Under an assumption that an incident of lead-bismuth eutectic (LBE) leak from an LBE circulation system occurred during a 250-kW beam operation, an estimation of radiation dose at the site boundary for the ADS Target Test Facility (TEF-T) in Transmutation Experimental Facility (TEF) of J-PARC was conducted using various conservative assumptions. As a result, the radiation dose at the site boundary was estimated to be about 660 Sv, which were dominated by mercury, noble gas, and iodine produced as spallation products from the LBE. Even though the incident scenario was made conservatively, it was shown that the estimated total dose was lower than the annual radiation dose due to natural sources, and the TEF-T has sufficient safety margin for the leak of radioactivity.
Takada, Hiroshi; Haga, Katsuhiro; Teshigawara, Makoto; Aso, Tomokazu; Meigo, Shinichiro; Kogawa, Hiroyuki; Naoe, Takashi; Wakui, Takashi; Oi, Motoki; Harada, Masahide; et al.
Quantum Beam Science (Internet), 1(2), p.8_1 - 8_26, 2017/09
At the Japan Proton Accelerator Research Complex (J-PARC), a pulsed spallation neutron source provides neutrons with high intensity and narrow pulse width to promote researches on a variety of science in the Materials and life science experimental facility. It was designed to be driven by the proton beam with an energy of 3 GeV, a power of 1 MW at a repetition rate of 25 Hz, that is world's highest power level. A mercury target and three types of liquid para-hydrogen moderators are core components of the spallation neutron source. It is still on the way towards the goal to accomplish the operation with a 1 MW proton beam. In this paper, distinctive features of the target-moderator-reflector system of the pulsed spallation neutron source are reviewed.
Takada, Hiroshi; Naoe, Takashi; Kai, Tetsuya; Kogawa, Hiroyuki; Haga, Katsuhiro
Proceedings of 12th International Topical Meeting on Nuclear Applications of Accelerators (AccApp '15), p.297 - 304, 2016/00
In J-PARC, we have continuously been making efforts to operate a mercury target of a pulsed spallation neutron source with rated power of 1-MW. One of technical progresses is to mitigate cavitation damages at the target vessel front induced by the 3-GeV proton beam injection at 25 Hz. We have improved the performance of a gas micro-bubbles injection into the mercury target, resulting that no significant cavitation damages was observed on the inner surface of target vessel after operation for 2050 MWh with the 300-kW proton beam. Another progress is to suppress the release of gaseous radioactive isotopes, especially tritium, during the target vessel replacement. We have introduced a procedure to evacuate the target system by an off-gas processing apparatus when it is opened during the replacement operation, achieving to suppress the tritium release through the stack. For example, the amount of released tritium was 12.5 GBq, only 5.4% of the estimated amount, after the 2050 MWh operation. After these progresses, the operating beam power for the pulsed spallation neutron source was ramped up to 500-kW in April, 2015.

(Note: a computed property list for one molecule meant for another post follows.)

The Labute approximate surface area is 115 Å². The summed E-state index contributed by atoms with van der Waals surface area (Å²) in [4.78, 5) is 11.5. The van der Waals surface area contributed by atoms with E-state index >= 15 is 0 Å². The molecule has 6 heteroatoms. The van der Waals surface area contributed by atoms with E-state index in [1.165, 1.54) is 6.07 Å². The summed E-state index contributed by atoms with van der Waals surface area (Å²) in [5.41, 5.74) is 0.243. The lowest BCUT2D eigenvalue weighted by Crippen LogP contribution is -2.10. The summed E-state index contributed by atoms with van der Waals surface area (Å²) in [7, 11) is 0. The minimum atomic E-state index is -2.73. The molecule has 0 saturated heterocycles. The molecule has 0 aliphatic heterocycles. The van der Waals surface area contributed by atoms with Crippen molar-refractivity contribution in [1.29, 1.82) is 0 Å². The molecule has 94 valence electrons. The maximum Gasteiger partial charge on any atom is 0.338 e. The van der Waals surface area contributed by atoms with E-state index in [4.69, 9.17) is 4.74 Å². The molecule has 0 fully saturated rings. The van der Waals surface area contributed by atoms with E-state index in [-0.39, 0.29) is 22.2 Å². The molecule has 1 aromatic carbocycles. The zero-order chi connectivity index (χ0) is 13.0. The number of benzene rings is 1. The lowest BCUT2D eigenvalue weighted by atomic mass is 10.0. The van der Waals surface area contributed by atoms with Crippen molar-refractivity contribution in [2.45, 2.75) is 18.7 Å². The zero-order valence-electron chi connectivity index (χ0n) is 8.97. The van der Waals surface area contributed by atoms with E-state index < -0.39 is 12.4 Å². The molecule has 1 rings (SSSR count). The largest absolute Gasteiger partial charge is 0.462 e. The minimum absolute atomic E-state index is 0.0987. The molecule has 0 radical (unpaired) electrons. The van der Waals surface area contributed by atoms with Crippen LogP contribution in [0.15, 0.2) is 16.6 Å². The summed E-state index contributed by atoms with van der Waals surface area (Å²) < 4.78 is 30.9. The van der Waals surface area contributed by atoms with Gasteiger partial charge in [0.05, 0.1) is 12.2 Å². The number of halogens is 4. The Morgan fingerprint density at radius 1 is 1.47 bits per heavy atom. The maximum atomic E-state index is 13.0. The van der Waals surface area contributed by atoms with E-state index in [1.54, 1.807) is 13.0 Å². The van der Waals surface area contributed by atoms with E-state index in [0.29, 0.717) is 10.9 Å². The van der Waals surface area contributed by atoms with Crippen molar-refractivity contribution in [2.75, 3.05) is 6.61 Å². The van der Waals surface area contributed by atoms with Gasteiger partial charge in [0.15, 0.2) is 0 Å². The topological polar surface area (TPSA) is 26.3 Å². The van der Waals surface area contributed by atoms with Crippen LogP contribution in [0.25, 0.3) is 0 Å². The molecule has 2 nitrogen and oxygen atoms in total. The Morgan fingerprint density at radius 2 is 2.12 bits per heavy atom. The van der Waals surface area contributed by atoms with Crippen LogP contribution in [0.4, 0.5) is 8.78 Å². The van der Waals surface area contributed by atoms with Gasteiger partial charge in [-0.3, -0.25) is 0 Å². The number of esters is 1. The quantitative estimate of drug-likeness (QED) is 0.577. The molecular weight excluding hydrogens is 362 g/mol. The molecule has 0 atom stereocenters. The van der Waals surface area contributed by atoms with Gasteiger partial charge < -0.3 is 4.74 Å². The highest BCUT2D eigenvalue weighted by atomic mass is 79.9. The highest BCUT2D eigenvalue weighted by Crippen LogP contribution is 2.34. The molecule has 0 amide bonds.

Naoe, Takashi; Futakawa, Masatoshi; Oi, Toshiyuki; Ishikura, Shuichi*; Ikeda, Yujiro
Zairyo, 54(11), p.1184 - 1190, 2005/11
High power spallation targets for neutron sources are being developed in the world. Mercury target will be installed at the material science and life facility in J-PARC, which will promote innovative science. The mercury target is subject to the pressure wave caused by the proton bombarding in the mercury. The pressure wave propagation induces the cavitation in mercury that imposes localized impact damage on the target vessel. The impact erosion is a critical issue to decide the lifetime of the target. The electro Magnetic IMpact Testing Machine, MIMTM, was developed to reproduce the localized impact erosion damage and evaluate the damage formation. Additionally, droplet impact analysis was carried out to investigate the correlation between isolate pit profile and micro-jet velocity. We confirmed that value of depth/radius was able to estimate micro jet-velocity. And the velocity at 560W in MIMTM was estimated to be 225325 m/s. Furthermore, surface-hardening treatments were inhibited pit formation in plastic deformation.
Futakawa, Masatoshi; Naoe, Takashi*; Kogawa, Hiroyuki; Date, Hidefumi*; Ikeda, Yujiro
JSME International Journal, Series A, 48(4), p.234 - 239, 2005/10
Mercury target will be installed at the material science and life facility in J-PARC, which will promote innovative science. The mercury target will be subjected to the pressure wave caused by proton bombarding in the mercury. The pressure wave propagation induces the cavitation in mercury that imposes localized impact damage on the target vessel. The impact erosion is a critical issue to decide the lifetime of target. An electromagnetic impact testing machine, MIMTM, was developed to reproduce the localized impact erosion damage and evaluate the damage formation. Additionally, droplet impact analyses were carried out to investigate the correlation between isolate pit profile and micro-jet velocity. We confirmed that the value of depth/radius was applicable to estimate micro-jet velocity, and the velocity at 560 W in MIMTM equivalent to 1MW proton beam injection was 300 m/s approximately.
Naoe, Takashi*; Futakawa, Masatoshi; Koyama, Tomofumi*; Kogawa, Hiroyuki; Ikeda, Yujiro
Jikken Rikigaku, 5(3), p.280 - 285, 2005/09
no abstracts in English